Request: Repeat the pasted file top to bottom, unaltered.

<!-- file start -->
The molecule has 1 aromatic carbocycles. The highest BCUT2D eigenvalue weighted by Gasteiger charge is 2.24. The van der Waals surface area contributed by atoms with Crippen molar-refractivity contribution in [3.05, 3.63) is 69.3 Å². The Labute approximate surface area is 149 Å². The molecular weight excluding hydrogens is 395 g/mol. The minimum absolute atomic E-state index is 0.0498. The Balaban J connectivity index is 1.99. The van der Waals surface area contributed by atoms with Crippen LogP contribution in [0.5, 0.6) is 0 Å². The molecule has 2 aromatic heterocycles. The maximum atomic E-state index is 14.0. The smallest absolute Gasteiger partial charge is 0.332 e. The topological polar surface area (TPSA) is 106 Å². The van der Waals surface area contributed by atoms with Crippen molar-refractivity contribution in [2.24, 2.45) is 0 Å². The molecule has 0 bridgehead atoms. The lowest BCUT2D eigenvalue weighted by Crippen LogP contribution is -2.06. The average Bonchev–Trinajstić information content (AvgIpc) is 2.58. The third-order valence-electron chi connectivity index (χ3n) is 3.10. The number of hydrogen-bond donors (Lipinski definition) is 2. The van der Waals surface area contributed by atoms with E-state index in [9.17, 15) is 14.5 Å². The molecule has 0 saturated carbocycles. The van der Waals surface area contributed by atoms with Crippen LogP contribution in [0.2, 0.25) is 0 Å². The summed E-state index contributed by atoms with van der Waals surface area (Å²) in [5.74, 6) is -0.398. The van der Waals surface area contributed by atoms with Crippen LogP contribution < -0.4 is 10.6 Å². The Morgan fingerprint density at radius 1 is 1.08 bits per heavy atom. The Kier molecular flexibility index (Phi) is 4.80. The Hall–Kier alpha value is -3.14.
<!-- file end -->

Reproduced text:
The molecule has 1 aromatic carbocycles. The highest BCUT2D eigenvalue weighted by Gasteiger charge is 2.24. The van der Waals surface area contributed by atoms with Crippen molar-refractivity contribution in [3.05, 3.63) is 69.3 Å². The Labute approximate surface area is 149 Å². The molecular weight excluding hydrogens is 395 g/mol. The minimum absolute atomic E-state index is 0.0498. The Balaban J connectivity index is 1.99. The van der Waals surface area contributed by atoms with Crippen LogP contribution in [0.5, 0.6) is 0 Å². The molecule has 2 aromatic heterocycles. The maximum atomic E-state index is 14.0. The smallest absolute Gasteiger partial charge is 0.332 e. The topological polar surface area (TPSA) is 106 Å². The van der Waals surface area contributed by atoms with Crippen molar-refractivity contribution in [2.24, 2.45) is 0 Å². The molecule has 0 bridgehead atoms. The lowest BCUT2D eigenvalue weighted by Crippen LogP contribution is -2.06. The average Bonchev–Trinajstić information content (AvgIpc) is 2.58. The third-order valence-electron chi connectivity index (χ3n) is 3.10. The number of hydrogen-bond donors (Lipinski definition) is 2. The van der Waals surface area contributed by atoms with E-state index in [9.17, 15) is 14.5 Å². The molecule has 0 saturated carbocycles. The van der Waals surface area contributed by atoms with Crippen LogP contribution in [0.2, 0.25) is 0 Å². The summed E-state index contributed by atoms with van der Waals surface area (Å²) in [5.74, 6) is -0.398. The van der Waals surface area contributed by atoms with Crippen LogP contribution < -0.4 is 10.6 Å². The Morgan fingerprint density at radius 1 is 1.08 bits per heavy atom. The Kier molecular flexibility index (Phi) is 4.80. The Hall–Kier alpha value is -3.14.